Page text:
Advanced Hardware-in-the-Loop (HIL) FAQ
Answer: Hardware-in-the-Loop (HIL) simulation is a technique that is used for testing navigation systems where the vehicle trajectory is not know in advance. In such a scenario, the vehicle trajectory is fed to the GNSS simulator in real-time. HIL can be used in the development and testing of complex real-time systems such as satellite control systems, military tactical missiles, aircraft flight control and automotive systems.
A HIL setup involving the Skydel GNSS simulator will allows you to send a true vehicle trajectory to Skydel in real-time and generates the corresponding GNSS RF signal:
The image above is depicting a closed loop where the true position is propagated into the system and where the autopilot applies commands to affect the trajectory in real-time. The added latency caused by the HIL Simulator and the Skydel GNSS Simulator in the system must be small enough to not negatively impact the test and measurements of the Autopilot and GNSS Receiver performance.
Please see user Manual:
> Orolia Skydel User Manual
Answer: The best way to check the HIL simulation performance level when using Skydel will be to use the performance graph and HIL graph. These are powerful visualization tools designed to help you verify if your HIL solution is working exactly as expected.
For more information on this feature, please consult the following links:
> Orolia Skydel User Manual – HIL Performance Graph
> Skydel Real Time Performance Tutorial Video
Answer: With the release of Skydel version 22.5 (as of June 1, 2022) the HIL Latency can be reduced to 10ms. Using timestamp and a common clock source, the latency is perfectly deterministic. The Skydel Performance and HIL tab are good diagnostic tools for optimizing the latency on any hardware (GSG-8 or your own custom hardware).
Answer: To integrate a Skydel Simulator into a HIL environment, you will probably need the following elements:
- A distributed clock reference such as the SecureSync to ensure the operating system on the HIL Simulator, and the Skydel Simulator are tightly synchronized within hundreds of microseconds using the PPS and 10MHz
- Linux OS: Linux is recommended over Windows for real-time applications. Linux should be configured to use Precision Time Protocol (PTP) to synchronize the clock with the SecureSync.
- Skydel HIL Client: It’s a library providing a simple API. The Skydel HIL Client requires an Ethernet connection and uses a mix of TCP/IP for most commands and UDP for true position data.
- GSG-8 or an equivalent custom hardware to run Skydel. The GSG-8 comes pre-configured with Linux for optimal performance.
Please see user manual:
> Orolia Skydel User Manual
Answer: Skydel uses advanced technics to leverage the processing power of the CPU(s) and GPU(s). The cost is a small latency of few milliseconds called the Engine Latency. The other source of latency results from the rate at which the HIL simulator sends receiver trajectory samples and the network latency itself, when the HIL simulator is running on a separate computer, which is recommended. To compensate for the cumulated latency sources, Skydel extrapolates the position in the future by a few milliseconds. The rule of thumb for Skydel is to extrapolate in the future using a time offset. The time offset is the sum of the engine latency, HIL sample interval and the network latency. The time offset is represented by the Tjoin parameter in Skydel and is configured by the user.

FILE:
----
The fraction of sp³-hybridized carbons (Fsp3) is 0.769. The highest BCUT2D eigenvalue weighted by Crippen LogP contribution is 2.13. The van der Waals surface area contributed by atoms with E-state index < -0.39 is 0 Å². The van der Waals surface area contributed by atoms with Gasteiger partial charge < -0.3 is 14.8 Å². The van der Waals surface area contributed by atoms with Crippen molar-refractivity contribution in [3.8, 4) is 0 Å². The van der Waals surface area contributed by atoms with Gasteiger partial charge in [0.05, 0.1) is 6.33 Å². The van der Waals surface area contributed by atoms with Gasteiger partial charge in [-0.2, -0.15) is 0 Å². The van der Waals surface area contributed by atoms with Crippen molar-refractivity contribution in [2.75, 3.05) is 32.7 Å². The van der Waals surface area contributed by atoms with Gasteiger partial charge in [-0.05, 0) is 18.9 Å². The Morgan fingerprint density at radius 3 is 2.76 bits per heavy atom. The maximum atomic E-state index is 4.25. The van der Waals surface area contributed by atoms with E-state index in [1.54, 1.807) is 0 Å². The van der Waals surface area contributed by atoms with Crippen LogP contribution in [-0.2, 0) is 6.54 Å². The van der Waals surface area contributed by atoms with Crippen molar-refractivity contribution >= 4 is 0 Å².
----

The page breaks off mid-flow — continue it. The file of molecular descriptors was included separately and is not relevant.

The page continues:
Answer: Yes. Instead of feeding the Skydel simulator with the current position in real-time, you can provide positions in the future so that Skydel will interpolate between the samples.
Answer: Yes. The optional software license can be enabled for a very reasonable price.
Answer: Skydel is the most innovative GNSS & PNT test solution in the market. It has very low latency and does not require expensive add-ons. Most important is the efficient setup time achieved by built-in testing capabilities that quickly identify issues and verify optimized performance. The HIL graph is a revolutionary tool that provides insight into the integration of the HIL sub systems and lets you find issues that are unquantified and unaccounted for in solutions from other vendors.
- The acceptable latency added with the addition of a HIL and GNSS simulators
- The HIL Simulator position update rate
- The HIL setup clock source
- The available data (time, position, velocity, attitude, angular velocity, etc.)
- Zero effective latency: Skydel extrapolates the position to compensate the effect of the latency
- Extrapolation using velocity and acceleration
- Reduction of latency to 10ms
- New graphs showing the system performance